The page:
Graham Reid | | 1 min read
There are so many urban myths surrounding the distinctive saxophone solo by Raphael Ravenscroft on Gerry Rafferty's global hit Baker Street we should get them out of the way . . . before picking up this slightly more interesting thread.
It has long been said that session musician Ravenscroft (who died in 2014) got just a nominal payment for the riff which made the song so distinctive. In fact he told a BBC show not long before his death that he'd only been paid union rate (£27.50) for the session.
And legend had it the cheque bounced.
This may or may not have been true: the former probably true because was a session player, who continued to work with Rafferty, picture above and who died in 2011, on subsequent albums even after Rafferty was coining it in from Baker Street royalties.
As to the latter about the rubber cheque?
Think what you like.
But then there was the other suggestion – again from Ravenscroft – that he had made up the distinctive solo . . . although others said, Rafferty among them, that Rafferty had already recorded a guide guitar melody along the same lines, although he (Rafferty) thought it should be sung.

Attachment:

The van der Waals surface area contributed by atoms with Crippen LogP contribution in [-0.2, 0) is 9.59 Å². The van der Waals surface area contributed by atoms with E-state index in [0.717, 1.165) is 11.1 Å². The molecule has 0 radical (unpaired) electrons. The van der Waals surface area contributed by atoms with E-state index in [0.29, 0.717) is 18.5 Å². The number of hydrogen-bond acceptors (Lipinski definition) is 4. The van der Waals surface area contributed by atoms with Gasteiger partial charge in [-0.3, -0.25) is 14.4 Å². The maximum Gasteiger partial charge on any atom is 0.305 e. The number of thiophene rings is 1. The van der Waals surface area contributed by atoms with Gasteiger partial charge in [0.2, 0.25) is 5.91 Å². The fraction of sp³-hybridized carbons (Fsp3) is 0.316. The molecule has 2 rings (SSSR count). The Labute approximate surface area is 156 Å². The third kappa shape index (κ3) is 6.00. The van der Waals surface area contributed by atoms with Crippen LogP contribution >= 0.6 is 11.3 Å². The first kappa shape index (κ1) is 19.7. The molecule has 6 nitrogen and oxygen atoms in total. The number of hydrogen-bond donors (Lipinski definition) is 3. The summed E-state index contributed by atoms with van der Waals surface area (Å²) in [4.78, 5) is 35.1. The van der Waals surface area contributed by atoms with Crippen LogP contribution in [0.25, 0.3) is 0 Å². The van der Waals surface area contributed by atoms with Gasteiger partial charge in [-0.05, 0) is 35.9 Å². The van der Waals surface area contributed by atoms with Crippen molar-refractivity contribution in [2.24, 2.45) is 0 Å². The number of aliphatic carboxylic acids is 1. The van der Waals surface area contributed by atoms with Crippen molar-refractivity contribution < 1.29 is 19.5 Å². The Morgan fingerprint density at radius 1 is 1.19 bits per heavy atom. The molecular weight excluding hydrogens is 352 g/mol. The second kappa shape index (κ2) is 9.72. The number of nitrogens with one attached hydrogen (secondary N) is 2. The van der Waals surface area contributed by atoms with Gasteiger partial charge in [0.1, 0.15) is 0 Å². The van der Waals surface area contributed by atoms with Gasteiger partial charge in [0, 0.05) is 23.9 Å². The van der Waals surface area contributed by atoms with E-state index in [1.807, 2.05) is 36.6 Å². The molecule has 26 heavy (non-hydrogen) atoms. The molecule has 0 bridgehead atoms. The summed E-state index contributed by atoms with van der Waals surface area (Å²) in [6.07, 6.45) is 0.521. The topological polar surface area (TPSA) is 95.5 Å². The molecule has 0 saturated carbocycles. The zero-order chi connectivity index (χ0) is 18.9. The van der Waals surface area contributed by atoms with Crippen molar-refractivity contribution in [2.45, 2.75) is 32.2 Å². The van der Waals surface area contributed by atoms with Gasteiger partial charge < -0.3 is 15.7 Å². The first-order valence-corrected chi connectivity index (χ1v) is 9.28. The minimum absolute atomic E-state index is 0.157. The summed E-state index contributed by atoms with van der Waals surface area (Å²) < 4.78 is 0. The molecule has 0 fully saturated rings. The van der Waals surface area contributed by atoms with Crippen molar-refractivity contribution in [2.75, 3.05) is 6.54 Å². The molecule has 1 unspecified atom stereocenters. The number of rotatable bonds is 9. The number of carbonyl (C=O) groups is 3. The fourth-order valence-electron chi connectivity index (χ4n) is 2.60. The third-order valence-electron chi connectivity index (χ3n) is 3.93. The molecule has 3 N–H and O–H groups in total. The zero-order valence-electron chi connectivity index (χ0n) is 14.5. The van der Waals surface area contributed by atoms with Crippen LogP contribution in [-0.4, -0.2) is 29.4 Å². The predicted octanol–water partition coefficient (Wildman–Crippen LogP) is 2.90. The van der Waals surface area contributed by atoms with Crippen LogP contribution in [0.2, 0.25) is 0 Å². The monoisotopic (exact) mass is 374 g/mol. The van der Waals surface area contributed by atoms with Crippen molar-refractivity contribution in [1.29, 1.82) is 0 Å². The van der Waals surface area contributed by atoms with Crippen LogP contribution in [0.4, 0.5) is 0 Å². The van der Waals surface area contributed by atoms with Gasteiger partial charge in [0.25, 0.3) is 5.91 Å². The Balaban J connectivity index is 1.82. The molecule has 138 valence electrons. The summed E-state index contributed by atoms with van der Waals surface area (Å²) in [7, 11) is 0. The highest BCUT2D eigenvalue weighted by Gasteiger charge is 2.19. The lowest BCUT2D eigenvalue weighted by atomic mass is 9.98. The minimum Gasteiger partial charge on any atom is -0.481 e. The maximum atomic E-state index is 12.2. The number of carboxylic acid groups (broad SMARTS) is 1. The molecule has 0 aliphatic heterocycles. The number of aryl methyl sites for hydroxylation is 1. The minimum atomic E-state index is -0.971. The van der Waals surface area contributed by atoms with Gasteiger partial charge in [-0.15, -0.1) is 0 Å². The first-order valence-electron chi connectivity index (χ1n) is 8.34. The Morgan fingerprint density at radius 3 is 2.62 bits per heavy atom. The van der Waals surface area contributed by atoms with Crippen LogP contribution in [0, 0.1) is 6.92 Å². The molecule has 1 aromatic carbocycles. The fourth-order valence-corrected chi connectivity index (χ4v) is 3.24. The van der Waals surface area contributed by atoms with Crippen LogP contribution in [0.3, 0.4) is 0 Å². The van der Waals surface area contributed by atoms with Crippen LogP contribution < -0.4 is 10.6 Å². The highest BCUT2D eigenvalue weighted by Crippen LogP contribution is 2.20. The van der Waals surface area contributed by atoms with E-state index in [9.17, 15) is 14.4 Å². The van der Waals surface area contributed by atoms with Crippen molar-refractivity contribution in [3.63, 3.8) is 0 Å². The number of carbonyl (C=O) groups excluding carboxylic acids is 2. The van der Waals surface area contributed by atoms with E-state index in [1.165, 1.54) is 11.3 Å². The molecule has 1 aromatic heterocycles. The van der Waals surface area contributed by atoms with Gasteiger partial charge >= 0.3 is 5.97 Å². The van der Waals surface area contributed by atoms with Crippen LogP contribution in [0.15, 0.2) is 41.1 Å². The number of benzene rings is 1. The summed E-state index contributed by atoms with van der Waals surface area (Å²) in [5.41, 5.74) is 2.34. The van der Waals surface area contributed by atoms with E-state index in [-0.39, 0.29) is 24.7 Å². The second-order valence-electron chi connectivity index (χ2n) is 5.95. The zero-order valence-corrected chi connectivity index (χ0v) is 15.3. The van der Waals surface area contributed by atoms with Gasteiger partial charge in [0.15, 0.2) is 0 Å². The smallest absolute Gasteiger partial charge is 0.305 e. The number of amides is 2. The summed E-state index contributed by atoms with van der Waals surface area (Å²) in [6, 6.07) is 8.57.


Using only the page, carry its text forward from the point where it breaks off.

Demos confirm Rafferty's version of the story. He had the melody which Ravenscroft played. And played so well.
What is more interesting in this world of he said/he said and questions of originality – and let's not get into how Rafferty's song in Stealer's Wheel Stuck in the Middle With You is Dylan by another name – is just where the original melody came from.
Neither Rafferty, nor Ravenscroft, it seems.
With little digging at all you can hear an uncannily similar melodic line and tone in the track Half a Heart played by saxophonist Steve Marcus.
It appeared on his really out-there jazz-rock album Tomorrow Never Knows which opens with his treatment of the Byrds' Eight Miles High, which was based on a phrase from John Coltrane so . . .
The story of who did what first, or when, or what is original and what is new . . .
That's a never-ending – and sometimes disputed – story.
Steve Marcus' recommended album Tomorrow Never Knows is on Spotify here. Buckle up dream babies!
For more oddities, one-offs or songs with an interesting backstory check the massive back-catalogue at From the Vaults.